How to do a pet rescue commercial

18 thoughts on “How to do a pet rescue commercial”

  1. Hi PT– Joyous and happy and beautiful certainly fit this appeal to rescue dogs (and i hope they can make one for cats, too). Really intrigued by not only using so many images of actual rescued pets, but knitting (or crocheting?) them into bits long enough we can see each dog and still follow the action in the film. I’ve not seen the actual commercial on tv, but have viewed this clip several times already– like you, i cringe every time i hear the “Angels” music and cannot watch. I applaud all who rescue, help, and support animal rescues, and i support our area shelter & humane society, too. If i ever win the lottery, most, if not all, would go to helping animals and, of course, to rmnp. Thanks for posting — refreshing way to start the day!!

    1. Like you, I kept thinking what a labor of love the production here must have been. So many photos to sort through, choose from, and arrange, plus setting up the notes on each dog. (The website itself is no small undertaking.) It’s not exactly a money-making commercial, and at two minutes, is going to be expensive to place. Maybe if we spread the word, it will become an internet phenomenon. It deserves it.

      I thought about one on cats, but that would really really be tough. I can just imagine owners saying, “Come on, Garfield, we need some shots for the commercial” and the cats thinking something I can’t print here.

  2. Beautiful! Made me go hug Dawg and give him a treat for no good reason. He likes it when I do that.

    Besides being a rescue, Dawg is also my service animal, and a winner of the Hero of the Year award for his breed for saving my life several times every week…

    1. I saw Dawg’s pic on your website or somewhere. The two of you together. Awesome dog, er, dawg. Truly remarkable. There shouldn’t be a single animal languishing in a shelter anywhere. None.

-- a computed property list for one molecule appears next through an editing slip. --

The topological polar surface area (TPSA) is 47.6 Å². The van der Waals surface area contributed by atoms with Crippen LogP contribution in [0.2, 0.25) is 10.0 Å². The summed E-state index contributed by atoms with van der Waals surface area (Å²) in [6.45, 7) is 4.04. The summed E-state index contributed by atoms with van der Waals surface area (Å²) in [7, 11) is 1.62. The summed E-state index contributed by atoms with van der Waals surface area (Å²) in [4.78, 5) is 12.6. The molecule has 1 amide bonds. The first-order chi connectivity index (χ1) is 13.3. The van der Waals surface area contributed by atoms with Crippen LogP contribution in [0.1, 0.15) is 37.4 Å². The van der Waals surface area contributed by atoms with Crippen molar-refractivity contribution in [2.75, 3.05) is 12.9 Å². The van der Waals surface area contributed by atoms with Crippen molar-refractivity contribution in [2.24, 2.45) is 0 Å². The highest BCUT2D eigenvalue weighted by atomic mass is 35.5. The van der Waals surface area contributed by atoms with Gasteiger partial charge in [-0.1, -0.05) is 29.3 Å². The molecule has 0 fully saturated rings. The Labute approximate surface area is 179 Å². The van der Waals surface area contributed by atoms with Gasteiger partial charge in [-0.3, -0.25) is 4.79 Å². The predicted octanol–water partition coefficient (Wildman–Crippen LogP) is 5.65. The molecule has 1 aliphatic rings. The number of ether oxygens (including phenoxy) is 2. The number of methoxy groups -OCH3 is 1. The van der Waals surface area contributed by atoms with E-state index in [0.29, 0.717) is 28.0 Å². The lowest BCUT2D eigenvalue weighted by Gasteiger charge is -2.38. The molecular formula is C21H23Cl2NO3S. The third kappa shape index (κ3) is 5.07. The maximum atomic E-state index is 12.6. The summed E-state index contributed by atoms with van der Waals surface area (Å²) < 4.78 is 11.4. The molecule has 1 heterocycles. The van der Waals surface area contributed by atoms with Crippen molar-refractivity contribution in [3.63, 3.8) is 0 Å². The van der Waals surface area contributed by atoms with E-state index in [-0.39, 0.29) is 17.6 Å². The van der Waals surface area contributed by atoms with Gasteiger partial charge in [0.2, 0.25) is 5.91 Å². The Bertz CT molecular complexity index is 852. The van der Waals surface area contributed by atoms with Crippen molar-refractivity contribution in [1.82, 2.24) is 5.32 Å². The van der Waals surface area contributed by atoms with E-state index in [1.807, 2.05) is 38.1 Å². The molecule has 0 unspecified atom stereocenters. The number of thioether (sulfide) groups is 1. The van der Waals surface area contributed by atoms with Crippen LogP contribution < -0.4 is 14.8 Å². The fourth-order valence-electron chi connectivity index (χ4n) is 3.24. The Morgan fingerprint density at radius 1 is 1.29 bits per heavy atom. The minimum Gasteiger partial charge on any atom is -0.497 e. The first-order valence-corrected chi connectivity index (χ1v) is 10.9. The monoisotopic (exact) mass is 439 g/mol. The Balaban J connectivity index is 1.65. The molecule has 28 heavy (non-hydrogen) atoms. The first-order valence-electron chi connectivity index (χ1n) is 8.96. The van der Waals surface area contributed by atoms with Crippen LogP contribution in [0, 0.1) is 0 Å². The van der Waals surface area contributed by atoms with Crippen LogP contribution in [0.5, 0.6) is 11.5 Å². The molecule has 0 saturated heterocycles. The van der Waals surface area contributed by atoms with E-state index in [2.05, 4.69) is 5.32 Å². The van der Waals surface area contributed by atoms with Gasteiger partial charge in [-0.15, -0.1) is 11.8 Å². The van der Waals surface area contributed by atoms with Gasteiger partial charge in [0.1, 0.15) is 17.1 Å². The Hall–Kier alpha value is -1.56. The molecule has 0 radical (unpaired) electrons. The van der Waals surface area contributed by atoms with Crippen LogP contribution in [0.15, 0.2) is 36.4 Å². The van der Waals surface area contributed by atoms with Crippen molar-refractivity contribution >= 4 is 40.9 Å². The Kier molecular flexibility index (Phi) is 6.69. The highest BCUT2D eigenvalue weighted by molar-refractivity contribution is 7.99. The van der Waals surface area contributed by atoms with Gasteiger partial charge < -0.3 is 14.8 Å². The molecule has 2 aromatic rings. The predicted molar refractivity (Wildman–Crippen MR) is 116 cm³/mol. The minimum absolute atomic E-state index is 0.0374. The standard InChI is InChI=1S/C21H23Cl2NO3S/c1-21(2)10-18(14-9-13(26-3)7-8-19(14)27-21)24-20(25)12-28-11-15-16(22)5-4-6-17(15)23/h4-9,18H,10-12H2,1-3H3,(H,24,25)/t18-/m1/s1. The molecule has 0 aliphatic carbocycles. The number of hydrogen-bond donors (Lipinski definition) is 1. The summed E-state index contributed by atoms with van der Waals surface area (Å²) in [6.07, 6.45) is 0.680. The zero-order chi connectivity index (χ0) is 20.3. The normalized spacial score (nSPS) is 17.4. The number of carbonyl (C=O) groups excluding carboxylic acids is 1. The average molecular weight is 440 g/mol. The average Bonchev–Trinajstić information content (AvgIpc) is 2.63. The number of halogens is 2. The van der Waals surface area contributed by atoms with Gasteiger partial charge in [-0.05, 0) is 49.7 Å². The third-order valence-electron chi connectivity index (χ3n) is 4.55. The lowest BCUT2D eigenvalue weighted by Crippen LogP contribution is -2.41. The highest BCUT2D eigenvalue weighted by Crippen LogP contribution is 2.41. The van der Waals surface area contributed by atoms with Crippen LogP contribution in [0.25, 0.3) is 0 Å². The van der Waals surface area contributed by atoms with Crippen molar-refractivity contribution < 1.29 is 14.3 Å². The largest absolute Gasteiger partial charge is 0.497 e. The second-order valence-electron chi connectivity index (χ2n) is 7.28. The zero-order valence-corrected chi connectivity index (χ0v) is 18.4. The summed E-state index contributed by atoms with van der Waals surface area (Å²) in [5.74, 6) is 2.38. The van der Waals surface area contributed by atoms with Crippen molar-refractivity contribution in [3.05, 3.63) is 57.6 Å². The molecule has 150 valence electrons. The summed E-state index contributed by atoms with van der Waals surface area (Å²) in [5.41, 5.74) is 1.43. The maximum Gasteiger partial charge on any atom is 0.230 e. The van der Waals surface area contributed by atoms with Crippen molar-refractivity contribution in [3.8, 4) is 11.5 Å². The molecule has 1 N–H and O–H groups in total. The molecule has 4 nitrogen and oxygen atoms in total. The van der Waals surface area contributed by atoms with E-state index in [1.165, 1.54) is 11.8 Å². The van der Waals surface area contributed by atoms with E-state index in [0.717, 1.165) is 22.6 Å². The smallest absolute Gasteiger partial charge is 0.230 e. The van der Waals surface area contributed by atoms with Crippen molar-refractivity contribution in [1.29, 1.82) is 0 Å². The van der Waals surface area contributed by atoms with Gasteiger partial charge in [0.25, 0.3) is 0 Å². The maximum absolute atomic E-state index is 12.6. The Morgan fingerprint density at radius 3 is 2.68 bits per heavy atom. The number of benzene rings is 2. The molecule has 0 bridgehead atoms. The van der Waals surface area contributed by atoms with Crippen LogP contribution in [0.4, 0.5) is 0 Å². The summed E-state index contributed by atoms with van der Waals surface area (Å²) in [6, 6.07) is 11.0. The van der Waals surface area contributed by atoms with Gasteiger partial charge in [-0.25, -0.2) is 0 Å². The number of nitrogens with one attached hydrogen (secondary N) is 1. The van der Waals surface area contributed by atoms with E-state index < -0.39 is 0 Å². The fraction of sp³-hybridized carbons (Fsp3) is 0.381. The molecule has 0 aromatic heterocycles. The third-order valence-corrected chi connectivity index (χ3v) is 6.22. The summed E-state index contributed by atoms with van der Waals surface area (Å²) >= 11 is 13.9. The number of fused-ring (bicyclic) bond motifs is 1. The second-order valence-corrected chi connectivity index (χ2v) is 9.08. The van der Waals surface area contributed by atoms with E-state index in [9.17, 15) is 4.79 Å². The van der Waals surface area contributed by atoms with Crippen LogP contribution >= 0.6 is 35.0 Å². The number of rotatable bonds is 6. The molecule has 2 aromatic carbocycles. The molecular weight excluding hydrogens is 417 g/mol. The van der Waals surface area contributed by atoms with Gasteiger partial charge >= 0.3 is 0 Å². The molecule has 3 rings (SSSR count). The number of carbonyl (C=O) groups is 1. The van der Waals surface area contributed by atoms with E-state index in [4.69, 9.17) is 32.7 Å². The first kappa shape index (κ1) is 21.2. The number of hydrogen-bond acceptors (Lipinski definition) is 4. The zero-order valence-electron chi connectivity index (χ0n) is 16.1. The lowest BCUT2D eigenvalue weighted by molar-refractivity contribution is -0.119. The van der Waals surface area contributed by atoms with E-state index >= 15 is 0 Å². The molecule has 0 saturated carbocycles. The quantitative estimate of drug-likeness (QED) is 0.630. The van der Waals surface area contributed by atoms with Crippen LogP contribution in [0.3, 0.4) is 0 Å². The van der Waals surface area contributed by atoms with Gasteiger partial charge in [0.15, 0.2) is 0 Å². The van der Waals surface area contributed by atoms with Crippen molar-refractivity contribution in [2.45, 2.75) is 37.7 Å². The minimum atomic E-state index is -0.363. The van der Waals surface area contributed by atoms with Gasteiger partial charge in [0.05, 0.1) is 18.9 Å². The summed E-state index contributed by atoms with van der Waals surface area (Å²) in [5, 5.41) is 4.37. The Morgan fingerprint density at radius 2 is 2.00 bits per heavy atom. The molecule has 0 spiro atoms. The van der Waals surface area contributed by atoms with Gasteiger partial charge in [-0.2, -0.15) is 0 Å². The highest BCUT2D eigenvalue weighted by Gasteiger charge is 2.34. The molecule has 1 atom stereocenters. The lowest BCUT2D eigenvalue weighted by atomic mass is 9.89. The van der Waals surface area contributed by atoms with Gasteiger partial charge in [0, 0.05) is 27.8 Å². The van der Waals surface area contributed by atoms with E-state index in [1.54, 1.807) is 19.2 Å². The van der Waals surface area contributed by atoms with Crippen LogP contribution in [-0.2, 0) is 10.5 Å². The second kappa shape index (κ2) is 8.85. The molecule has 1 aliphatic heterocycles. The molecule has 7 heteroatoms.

Annie’s been getting a lot more attention too. And about all she does is keep the couch warm. I can’t complain, though. She mimics my behavior perfectly.

  3. Totally agree, an inspiring clip. Our Yorkie Winston was a purchase made without due regard for responsibility and had we not adopted him, he would have been adrift in the secondary market. There is great need for much more regulation in the “pet” industry, IMO.

    1. Winston sounds like the perfect name for a Yorkie, and he’s lucky to have you.

      I agree about the regulation. Something is desperately needed. Too many irresponsible humans are responsible for too many homeless, unwanted pets, and I think it’s criminal.

  4. I could not find a link, but I remember reading the National SPCA organization is not rated very well as a charity. If one is to donate any money, they should always do it to local chapters; the national organization does not give much money to the local branches.

    Wish I could have found the article, but if one wants to check, just ask your local branch.

    As for the movie, I agree . . . much better. The usual ones just make me want to go out and beat up irresponsible pet owners.

  5. I had to come back. This is a winner. (Subaru does a pretty great job, too)
    Could it be that ASPCA prefers the money – instead of encouraging adoptions? After all, you adopt from/pay fees to your local branch SPCA that is not funded by the ASPCA?
    This certainly does make you want to go grab a couple.
    Maybe you should reblog this each January as counterbalance?

... and that's my two cents